Every Christian family is called to be a privileged place of evangelization, where love is revealed and communicated
by Supreme Knight Carl A. Anderson
Carl A. Anderson
In my column last month, I discussed Pope Paul VI’s great encyclical on evangelization, Evangelii Nuntiandi, in which he cites the Second Vatican Council’s description of the Christian family as the domestic church. For Paul VI, the title “domestic church” means that “there should be found in every Christian family the various aspects of the entire Church.”
A central teaching of the Second Vatican Council is that every Christian is called to holiness. And since the family is the primary community in which a person matures, it is clear that the Christian family should be a place in which we are helped to grow in holiness.
As the saints have shown throughout history, holiness leads inevitably to witness in our daily lives. In our time especially, the work of evangelization is not reserved only for an elite few, but is the responsibility of all baptized Christians.
In a very real sense, we are all called to be missionaries. We are all called to “proclaim” the Gospel to those around us through our lives each day, and the privileged place for most of us to do this is within our own families.
Because of this reality, the Christian family is essentially missionary in character. In the words of St. John Paul II, “The family has the mission to guard, reveal and communicate love” (Familiaris Consortio, 17). In living out this mission, the Christian family is itself called to be an image of the loving communion that exists among the three persons of the Trinity.
Indeed, the Christian family is able to reveal and communicate this love in a special way because it is founded upon sacramental marriage. Christian spouses first receive this love as a divine gift — but they also receive this love as a task. The task of Christian spouses to live and communicate this love, first to each other and to their children and then to others around them, is at the center of the family’s mission in the world.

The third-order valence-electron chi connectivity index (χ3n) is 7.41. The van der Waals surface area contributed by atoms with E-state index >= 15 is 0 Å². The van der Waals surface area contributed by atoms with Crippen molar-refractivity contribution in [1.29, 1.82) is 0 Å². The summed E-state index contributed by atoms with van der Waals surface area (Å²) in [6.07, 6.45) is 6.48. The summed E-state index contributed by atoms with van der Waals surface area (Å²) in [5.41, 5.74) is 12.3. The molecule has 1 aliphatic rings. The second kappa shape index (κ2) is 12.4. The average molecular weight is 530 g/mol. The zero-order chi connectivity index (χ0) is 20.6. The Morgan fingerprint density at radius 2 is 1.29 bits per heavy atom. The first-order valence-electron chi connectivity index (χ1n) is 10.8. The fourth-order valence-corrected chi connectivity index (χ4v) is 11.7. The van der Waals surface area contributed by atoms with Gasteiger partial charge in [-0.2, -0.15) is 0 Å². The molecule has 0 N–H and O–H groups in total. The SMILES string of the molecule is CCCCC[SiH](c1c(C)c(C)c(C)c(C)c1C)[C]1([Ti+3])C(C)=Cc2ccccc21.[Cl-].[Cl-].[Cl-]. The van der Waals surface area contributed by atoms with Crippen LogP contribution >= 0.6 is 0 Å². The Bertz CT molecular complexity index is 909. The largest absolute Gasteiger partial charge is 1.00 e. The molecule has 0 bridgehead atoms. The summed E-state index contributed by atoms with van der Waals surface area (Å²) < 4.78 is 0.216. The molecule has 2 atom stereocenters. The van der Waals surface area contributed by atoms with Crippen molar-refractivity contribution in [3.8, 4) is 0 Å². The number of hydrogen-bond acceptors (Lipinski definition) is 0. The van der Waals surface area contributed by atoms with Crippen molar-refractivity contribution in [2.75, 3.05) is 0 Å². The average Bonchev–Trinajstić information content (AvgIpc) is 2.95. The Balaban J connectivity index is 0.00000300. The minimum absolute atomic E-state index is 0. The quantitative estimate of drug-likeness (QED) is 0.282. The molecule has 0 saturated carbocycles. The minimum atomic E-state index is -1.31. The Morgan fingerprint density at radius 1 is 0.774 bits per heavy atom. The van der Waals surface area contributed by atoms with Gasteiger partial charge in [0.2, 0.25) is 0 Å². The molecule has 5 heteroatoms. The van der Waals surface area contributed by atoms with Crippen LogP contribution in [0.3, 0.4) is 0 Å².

For this reason, when the Christian family takes up the task “to become what it is” — a living icon in our world of God’s own communion — the family stands at the heart of the Church’s mission of evangelization (cf. FC, 17). And when the family responds in this way to the design of the Creator, it truly becomes a “domestic church.”
Recently, Pope Francis reminded us that Christian families “are the domestic church where Jesus grows in the love of a married couple, in the lives of their children.”
In the months ahead, the Knights of Columbus will launch a new initiative in which I invite every Knights of Columbus family and council to participate. Titled “Building the Domestic Church: The Family Fully Alive,” this initiative will help our families better become what they are called to be.
Through this program, our families can embrace more fully their mission to be authentic domestic churches through daily prayer, catechesis and Scripture reading, as well as through monthly charitable and volunteer projects that they can do as a family. More information will soon be forthcoming in Columbia, on kofc.org and in materials sent directly to local councils.
In this way, the Order will undertake a yearlong preparation for the 8th World Meeting of Families to be held Sept. 22-27, 2015, in Philadelphia.
With this initiative, the Knights of Columbus turns in a special way to the Holy Family. We make our own the prayer of St. John Paul II that “every family may generously make its own contribution to the coming of his kingdom in the world” and “through the intercession of the Holy Family of Nazareth, the Church may fruitfully carry out her worldwide mission in the family and through the family.”